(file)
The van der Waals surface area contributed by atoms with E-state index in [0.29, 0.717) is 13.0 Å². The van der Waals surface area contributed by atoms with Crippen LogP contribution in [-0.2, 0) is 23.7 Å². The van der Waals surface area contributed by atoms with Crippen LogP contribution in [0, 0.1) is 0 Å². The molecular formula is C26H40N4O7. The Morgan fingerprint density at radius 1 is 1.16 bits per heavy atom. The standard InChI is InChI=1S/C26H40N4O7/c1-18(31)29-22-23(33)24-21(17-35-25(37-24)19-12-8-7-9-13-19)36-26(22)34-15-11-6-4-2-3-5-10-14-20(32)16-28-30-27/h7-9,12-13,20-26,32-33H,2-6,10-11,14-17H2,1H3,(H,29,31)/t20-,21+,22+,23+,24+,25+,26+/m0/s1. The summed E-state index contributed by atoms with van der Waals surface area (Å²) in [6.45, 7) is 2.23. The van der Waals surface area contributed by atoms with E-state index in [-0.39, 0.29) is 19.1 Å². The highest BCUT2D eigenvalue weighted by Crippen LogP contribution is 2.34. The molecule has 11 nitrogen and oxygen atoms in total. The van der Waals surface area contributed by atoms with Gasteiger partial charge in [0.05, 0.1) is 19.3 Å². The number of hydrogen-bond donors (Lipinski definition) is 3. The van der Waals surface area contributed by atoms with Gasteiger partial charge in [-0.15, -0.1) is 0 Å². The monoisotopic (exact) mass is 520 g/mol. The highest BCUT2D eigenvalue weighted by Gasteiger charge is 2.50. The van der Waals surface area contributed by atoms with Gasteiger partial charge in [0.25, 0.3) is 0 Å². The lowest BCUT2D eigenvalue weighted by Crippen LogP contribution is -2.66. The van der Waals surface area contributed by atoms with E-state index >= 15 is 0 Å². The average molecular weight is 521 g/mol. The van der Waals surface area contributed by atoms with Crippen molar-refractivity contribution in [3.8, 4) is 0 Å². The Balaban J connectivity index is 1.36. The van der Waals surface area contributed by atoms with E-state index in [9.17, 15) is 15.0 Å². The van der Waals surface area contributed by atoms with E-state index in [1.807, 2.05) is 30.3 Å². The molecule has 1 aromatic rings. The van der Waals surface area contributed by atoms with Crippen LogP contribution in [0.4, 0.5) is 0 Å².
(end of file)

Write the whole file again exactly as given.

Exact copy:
The van der Waals surface area contributed by atoms with E-state index in [0.29, 0.717) is 13.0 Å². The van der Waals surface area contributed by atoms with Crippen LogP contribution in [-0.2, 0) is 23.7 Å². The van der Waals surface area contributed by atoms with Crippen LogP contribution in [0, 0.1) is 0 Å². The molecular formula is C26H40N4O7. The Morgan fingerprint density at radius 1 is 1.16 bits per heavy atom. The standard InChI is InChI=1S/C26H40N4O7/c1-18(31)29-22-23(33)24-21(17-35-25(37-24)19-12-8-7-9-13-19)36-26(22)34-15-11-6-4-2-3-5-10-14-20(32)16-28-30-27/h7-9,12-13,20-26,32-33H,2-6,10-11,14-17H2,1H3,(H,29,31)/t20-,21+,22+,23+,24+,25+,26+/m0/s1. The summed E-state index contributed by atoms with van der Waals surface area (Å²) in [6.45, 7) is 2.23. The van der Waals surface area contributed by atoms with E-state index in [-0.39, 0.29) is 19.1 Å². The highest BCUT2D eigenvalue weighted by Crippen LogP contribution is 2.34. The molecule has 11 nitrogen and oxygen atoms in total. The van der Waals surface area contributed by atoms with Gasteiger partial charge in [0.05, 0.1) is 19.3 Å². The number of hydrogen-bond donors (Lipinski definition) is 3. The van der Waals surface area contributed by atoms with Gasteiger partial charge in [-0.15, -0.1) is 0 Å². The monoisotopic (exact) mass is 520 g/mol. The highest BCUT2D eigenvalue weighted by Gasteiger charge is 2.50. The van der Waals surface area contributed by atoms with Gasteiger partial charge in [0.25, 0.3) is 0 Å². The lowest BCUT2D eigenvalue weighted by Crippen LogP contribution is -2.66. The van der Waals surface area contributed by atoms with E-state index >= 15 is 0 Å². The average molecular weight is 521 g/mol. The van der Waals surface area contributed by atoms with Crippen molar-refractivity contribution in [3.8, 4) is 0 Å². The Balaban J connectivity index is 1.36. The van der Waals surface area contributed by atoms with E-state index in [9.17, 15) is 15.0 Å². The van der Waals surface area contributed by atoms with E-state index in [1.807, 2.05) is 30.3 Å². The molecule has 1 aromatic rings. The van der Waals surface area contributed by atoms with Crippen LogP contribution in [0.4, 0.5) is 0 Å².